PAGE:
The Senate of the state of Arizona has passed a bill relating to the blockchain that would give smart contracts and blockchain signatures legal binding status.
The bill, HB 2417, which was introduced by state representative Jeff Weninger on 6 February, 2017, means that a signature through the blockchain is considered as legally binding. Equally, ‘a record or contract that is secured through blockchain technology is considered to be in an electronic form and to be an electronic record.’
The bill, which passed 28-1, will now be sent along to Governor Doug Ducey where it is expected to receive final clearance, which would then pass the bill into state law.
What’s interesting about this bill is the fact that it also pertains to smart contracts. By including smart contracts in the bill, it means that they must now be upheld and enforced under Arizona law.
The bill states:
Smart contracts may exist in commerce. A contract relating to a transaction may not be denied legal effect, validity or enforceability solely because that contract contains a smart contract term.
It further adds:
Smart contract means an event-driven program, with state, that runs on a distributed, decentralized, shared and replicated ledger and that can take custody over and instruct transfer of assets on that ledger.
The bill’s passing in Arizona’s senate will no doubt be welcomed by analysts who are been following the bill’s progress and what this now means particularly when it comes to court cases.
Many law firms have already been experimenting with smart contracts, which will, no doubt, help to establish future-proof mechanisms for binding agreements that may see them used as evidence in court.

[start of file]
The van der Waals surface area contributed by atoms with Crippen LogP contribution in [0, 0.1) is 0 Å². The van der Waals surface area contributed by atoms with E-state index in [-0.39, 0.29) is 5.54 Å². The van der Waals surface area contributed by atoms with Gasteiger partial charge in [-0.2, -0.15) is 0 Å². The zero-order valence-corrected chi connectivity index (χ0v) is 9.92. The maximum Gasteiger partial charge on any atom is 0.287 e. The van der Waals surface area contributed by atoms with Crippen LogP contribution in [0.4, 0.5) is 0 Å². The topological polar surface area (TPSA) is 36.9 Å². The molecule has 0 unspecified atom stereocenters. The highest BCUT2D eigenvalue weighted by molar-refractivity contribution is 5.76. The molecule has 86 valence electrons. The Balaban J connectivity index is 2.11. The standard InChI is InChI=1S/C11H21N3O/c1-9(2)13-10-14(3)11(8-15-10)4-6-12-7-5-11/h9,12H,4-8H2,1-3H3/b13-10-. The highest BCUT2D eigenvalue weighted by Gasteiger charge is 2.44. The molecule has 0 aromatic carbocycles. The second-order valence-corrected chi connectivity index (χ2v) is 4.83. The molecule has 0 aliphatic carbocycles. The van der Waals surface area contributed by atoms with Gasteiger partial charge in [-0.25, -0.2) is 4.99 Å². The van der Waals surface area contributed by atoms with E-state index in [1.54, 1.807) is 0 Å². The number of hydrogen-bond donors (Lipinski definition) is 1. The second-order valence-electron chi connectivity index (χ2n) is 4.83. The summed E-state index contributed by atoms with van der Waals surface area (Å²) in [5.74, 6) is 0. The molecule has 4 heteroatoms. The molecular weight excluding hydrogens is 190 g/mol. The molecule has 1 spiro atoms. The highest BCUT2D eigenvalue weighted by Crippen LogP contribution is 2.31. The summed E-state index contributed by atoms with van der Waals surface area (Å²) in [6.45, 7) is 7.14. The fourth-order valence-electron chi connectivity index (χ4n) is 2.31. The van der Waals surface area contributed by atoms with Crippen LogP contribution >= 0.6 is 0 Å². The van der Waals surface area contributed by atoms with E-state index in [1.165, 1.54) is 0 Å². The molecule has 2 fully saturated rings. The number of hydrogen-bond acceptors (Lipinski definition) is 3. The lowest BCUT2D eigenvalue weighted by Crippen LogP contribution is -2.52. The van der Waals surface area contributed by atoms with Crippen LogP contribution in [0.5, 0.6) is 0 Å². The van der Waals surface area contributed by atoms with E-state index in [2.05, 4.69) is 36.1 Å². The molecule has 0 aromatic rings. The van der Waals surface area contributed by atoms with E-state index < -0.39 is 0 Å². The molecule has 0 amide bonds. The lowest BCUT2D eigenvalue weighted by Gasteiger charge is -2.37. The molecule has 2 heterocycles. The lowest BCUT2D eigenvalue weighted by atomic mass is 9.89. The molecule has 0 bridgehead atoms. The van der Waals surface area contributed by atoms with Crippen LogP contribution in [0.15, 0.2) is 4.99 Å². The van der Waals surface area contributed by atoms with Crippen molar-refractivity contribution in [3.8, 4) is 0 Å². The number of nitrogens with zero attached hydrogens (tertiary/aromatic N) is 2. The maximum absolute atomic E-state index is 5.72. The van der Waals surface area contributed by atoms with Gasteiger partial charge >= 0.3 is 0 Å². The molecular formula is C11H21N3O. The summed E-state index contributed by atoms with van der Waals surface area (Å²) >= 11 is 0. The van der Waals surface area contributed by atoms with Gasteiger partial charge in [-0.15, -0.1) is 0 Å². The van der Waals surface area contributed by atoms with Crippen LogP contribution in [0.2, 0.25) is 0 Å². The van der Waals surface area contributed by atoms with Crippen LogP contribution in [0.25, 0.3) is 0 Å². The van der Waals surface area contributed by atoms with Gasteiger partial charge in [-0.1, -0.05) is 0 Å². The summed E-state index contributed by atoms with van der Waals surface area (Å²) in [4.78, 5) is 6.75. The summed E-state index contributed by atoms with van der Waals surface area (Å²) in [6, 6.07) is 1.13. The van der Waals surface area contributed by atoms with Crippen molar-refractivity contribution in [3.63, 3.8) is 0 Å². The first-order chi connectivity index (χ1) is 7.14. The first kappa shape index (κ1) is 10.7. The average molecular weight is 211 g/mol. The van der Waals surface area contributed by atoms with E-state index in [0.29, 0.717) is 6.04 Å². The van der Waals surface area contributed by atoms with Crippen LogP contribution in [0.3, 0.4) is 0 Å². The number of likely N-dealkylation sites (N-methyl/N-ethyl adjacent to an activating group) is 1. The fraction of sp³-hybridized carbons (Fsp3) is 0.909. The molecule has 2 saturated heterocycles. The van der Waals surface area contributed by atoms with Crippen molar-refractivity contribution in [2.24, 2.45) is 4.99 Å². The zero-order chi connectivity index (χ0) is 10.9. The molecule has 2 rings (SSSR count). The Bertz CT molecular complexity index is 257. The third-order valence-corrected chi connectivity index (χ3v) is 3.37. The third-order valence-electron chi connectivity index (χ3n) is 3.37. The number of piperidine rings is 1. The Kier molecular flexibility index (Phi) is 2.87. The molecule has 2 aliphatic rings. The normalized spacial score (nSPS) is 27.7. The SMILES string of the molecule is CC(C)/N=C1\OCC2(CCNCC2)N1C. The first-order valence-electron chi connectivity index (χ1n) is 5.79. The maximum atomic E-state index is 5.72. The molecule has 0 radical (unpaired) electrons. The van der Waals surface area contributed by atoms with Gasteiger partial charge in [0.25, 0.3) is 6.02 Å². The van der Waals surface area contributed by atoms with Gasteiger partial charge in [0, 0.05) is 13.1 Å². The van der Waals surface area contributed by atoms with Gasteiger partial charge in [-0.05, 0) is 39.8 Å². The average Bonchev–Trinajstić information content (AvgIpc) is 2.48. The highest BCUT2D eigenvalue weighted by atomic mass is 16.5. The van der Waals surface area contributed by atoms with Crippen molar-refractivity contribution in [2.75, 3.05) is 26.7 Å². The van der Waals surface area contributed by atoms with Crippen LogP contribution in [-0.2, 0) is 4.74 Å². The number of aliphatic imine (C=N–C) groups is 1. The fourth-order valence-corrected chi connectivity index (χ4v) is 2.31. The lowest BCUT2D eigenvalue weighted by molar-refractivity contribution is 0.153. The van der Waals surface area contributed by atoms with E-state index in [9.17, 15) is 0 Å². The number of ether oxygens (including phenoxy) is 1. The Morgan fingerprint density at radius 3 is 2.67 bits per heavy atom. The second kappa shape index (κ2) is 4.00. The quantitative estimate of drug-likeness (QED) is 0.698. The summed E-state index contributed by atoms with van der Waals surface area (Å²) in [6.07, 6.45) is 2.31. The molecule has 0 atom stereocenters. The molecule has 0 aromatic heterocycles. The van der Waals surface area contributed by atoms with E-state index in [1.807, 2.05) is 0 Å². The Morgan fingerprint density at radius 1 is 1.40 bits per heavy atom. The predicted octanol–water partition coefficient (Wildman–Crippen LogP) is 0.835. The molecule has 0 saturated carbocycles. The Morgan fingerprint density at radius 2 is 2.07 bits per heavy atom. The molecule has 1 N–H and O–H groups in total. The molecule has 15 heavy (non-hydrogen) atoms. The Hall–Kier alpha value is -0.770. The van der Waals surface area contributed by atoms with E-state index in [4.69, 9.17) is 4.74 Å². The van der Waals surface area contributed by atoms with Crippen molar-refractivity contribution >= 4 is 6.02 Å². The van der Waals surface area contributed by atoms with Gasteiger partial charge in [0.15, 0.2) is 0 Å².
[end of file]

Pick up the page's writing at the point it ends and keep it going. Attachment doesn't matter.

To boost tourism in Hawaii, the 50th state of the U.S. announced in February that it had filed a bill, HB 1481, aimed at considering innovative ways to increase the state’s tourism and technology trade.
If the bill is passed, the technology could change and improve public sector operations and private industry capabilities.
New Hampshire has also been passing its own bill. Earlier this month, HB 436 was passed in the House of Representatives that would excuse people who use digital currencies from money transmitter regulations in the state.
After passing by a vote of 185-170, it now proceeds to the state Senate who will determine its fate. If passed, it could mean that firms in New Hampshire would be capable of functioning without following KYC and AML systems.
These bills demonstrate the increased interest that the U.S. is showing in blockchain technology.
This can be further seen through the formation of a bipartisan Congressional blockchain caucus in Washington D.C., which is focused on studying the technology and regulations.
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